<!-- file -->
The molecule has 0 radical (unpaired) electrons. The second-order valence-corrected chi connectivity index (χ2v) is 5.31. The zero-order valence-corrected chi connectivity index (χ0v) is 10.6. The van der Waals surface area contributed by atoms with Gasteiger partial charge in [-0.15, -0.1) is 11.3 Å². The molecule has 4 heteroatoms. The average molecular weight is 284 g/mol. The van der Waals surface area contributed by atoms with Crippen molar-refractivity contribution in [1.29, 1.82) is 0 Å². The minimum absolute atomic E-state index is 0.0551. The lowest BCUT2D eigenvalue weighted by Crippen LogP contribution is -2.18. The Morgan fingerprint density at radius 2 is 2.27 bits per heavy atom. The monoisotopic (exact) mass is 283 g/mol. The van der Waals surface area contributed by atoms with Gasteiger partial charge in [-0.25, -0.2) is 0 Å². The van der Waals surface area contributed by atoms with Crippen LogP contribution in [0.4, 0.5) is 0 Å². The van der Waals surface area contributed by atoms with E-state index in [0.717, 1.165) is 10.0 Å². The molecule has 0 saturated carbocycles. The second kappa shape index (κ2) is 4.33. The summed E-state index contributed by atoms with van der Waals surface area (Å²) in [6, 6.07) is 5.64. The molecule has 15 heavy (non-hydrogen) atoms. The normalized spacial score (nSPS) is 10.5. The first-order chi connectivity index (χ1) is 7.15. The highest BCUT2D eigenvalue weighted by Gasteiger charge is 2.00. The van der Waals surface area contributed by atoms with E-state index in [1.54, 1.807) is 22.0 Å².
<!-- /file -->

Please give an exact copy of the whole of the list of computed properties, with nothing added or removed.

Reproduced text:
The molecule has 0 radical (unpaired) electrons. The second-order valence-corrected chi connectivity index (χ2v) is 5.31. The zero-order valence-corrected chi connectivity index (χ0v) is 10.6. The van der Waals surface area contributed by atoms with Gasteiger partial charge in [-0.15, -0.1) is 11.3 Å². The molecule has 4 heteroatoms. The average molecular weight is 284 g/mol. The van der Waals surface area contributed by atoms with Crippen molar-refractivity contribution in [1.29, 1.82) is 0 Å². The minimum absolute atomic E-state index is 0.0551. The lowest BCUT2D eigenvalue weighted by Crippen LogP contribution is -2.18. The Morgan fingerprint density at radius 2 is 2.27 bits per heavy atom. The monoisotopic (exact) mass is 283 g/mol. The van der Waals surface area contributed by atoms with Gasteiger partial charge in [-0.25, -0.2) is 0 Å². The van der Waals surface area contributed by atoms with Crippen LogP contribution in [0.4, 0.5) is 0 Å². The van der Waals surface area contributed by atoms with E-state index in [0.717, 1.165) is 10.0 Å². The molecule has 0 saturated carbocycles. The second kappa shape index (κ2) is 4.33. The summed E-state index contributed by atoms with van der Waals surface area (Å²) in [6, 6.07) is 5.64. The molecule has 15 heavy (non-hydrogen) atoms. The normalized spacial score (nSPS) is 10.5. The first-order chi connectivity index (χ1) is 7.15. The highest BCUT2D eigenvalue weighted by Gasteiger charge is 2.00. The van der Waals surface area contributed by atoms with E-state index in [1.54, 1.807) is 22.0 Å².